74. Hi! I just found your blog today... through a friend's blog. I love it! So much fun to read. My favorite "food centered" book.... hhhhmmm, well I LOVE cookbooks, old ones or a new one filled with old recipes. My current favorite is 'Heirloom Baking' by the Brass sisters. I love their little notes with the recipes. My husband and two teenage boys have inhaled every recipe of theirs that I have tried.

    Thanks Again for the fantastic reading!!

    Jenn Swenson

  75. Hi there--I just found your blog and I LOVE IT! What wonderful stories and recipes and sharing you do :) My favorite book (not a novel) with food is Barbara Kingsolver's "Animal, Vegetable, Miracle." In addition to good food ideas/recipes, it inspires me to garden!! I'm also looking forward to getting a copy of Bread Alone. I would love to get a copy of The Laws of Harmony--my son is starting school this fall and I will be needing a lighthearted distraction for the first few days! The question is, would I be able to wait that long to read it?!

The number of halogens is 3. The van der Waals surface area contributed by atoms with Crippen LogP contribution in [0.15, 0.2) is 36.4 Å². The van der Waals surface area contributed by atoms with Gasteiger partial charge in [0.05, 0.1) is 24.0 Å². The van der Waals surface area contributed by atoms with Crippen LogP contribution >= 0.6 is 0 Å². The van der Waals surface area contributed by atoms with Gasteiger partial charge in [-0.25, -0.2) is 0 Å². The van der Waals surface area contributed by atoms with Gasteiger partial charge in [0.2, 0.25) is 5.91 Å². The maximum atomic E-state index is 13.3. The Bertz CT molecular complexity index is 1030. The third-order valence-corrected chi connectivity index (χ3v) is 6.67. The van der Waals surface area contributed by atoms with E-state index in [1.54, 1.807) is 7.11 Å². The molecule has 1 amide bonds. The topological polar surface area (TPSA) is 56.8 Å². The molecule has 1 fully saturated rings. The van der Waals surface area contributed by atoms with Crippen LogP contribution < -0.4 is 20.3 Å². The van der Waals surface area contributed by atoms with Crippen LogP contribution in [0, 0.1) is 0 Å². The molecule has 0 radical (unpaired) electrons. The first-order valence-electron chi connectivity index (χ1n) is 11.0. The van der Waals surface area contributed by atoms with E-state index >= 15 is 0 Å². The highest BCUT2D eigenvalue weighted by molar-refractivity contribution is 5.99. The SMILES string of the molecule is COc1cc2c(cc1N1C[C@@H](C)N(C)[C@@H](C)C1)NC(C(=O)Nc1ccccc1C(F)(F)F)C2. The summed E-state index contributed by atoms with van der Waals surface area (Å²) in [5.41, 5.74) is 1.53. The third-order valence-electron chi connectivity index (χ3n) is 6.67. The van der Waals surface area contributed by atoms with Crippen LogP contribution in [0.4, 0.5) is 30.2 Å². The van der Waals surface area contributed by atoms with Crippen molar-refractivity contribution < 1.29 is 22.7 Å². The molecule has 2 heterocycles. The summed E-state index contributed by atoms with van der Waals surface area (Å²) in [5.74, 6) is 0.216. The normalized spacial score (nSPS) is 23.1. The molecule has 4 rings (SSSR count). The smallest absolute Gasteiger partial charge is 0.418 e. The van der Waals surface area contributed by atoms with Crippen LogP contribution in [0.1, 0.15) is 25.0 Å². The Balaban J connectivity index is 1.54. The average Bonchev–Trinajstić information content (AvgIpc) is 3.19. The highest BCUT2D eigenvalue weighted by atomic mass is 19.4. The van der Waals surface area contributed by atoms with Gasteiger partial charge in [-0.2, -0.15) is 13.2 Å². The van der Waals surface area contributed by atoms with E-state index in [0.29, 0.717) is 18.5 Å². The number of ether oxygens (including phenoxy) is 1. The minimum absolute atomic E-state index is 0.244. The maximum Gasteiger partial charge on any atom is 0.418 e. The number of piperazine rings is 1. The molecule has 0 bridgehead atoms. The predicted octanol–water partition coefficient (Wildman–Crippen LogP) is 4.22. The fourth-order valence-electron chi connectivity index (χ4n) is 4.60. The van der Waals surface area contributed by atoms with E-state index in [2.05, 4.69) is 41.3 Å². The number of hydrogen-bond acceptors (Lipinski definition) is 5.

76. I'm lucky if I get through one book a year these days that doesn't have large colorful pictures and a rhyming verse, but my favorite recent book is "Memoirs of a Geisha." They didn't focus on foods, but when she'd describe walking through the streets of the little Japanese towns, she always made sure to mention the aromas of the foods around her. She discusses how geishas must know how to eat properly and pour tea and such. Just an amazing novel.

    Love your blog BTW!

  77. Pat in SoCal8/26/2012 2:11 PM

    Not here...but somewhere else on your mentioned you liked the novel Bread Alone. I bought it...and then Hendricks' other three books. I have inhaled them...and lovely long weekend it was! Thank so much for the recommendation. The walnut hearth loaf from Baker Appentice is rising as I type.


December 2015 update: Hi! For some reason I can't figure out, Blogger hasn't been letting me leave comments on my own blog (!) for the last several months, so I've been unable to respond to your comments and questions. My apologies for any inconvenience! You're always welcome to email me: farmgirlfare AT gmail DOT com.

Hi! Thanks for visiting Farmgirl Fare and taking the time to write. While I'm not always able to reply to every comment, I receive and enjoy reading them all.

Your feedback is greatly appreciated, and I especially love hearing about your experiences with my recipes. Comments on older posts are always welcome!

Please note that I moderate comments, so if I'm away from the computer it may be a while before yours appears.

I try my best to answer all questions, though sometimes it takes me a few days. And sometimes, I'm sorry to say, they fall through the cracks, and for that I sincerely apologize.

I look forward to hearing from you and hope you enjoy your e-visits to our farm!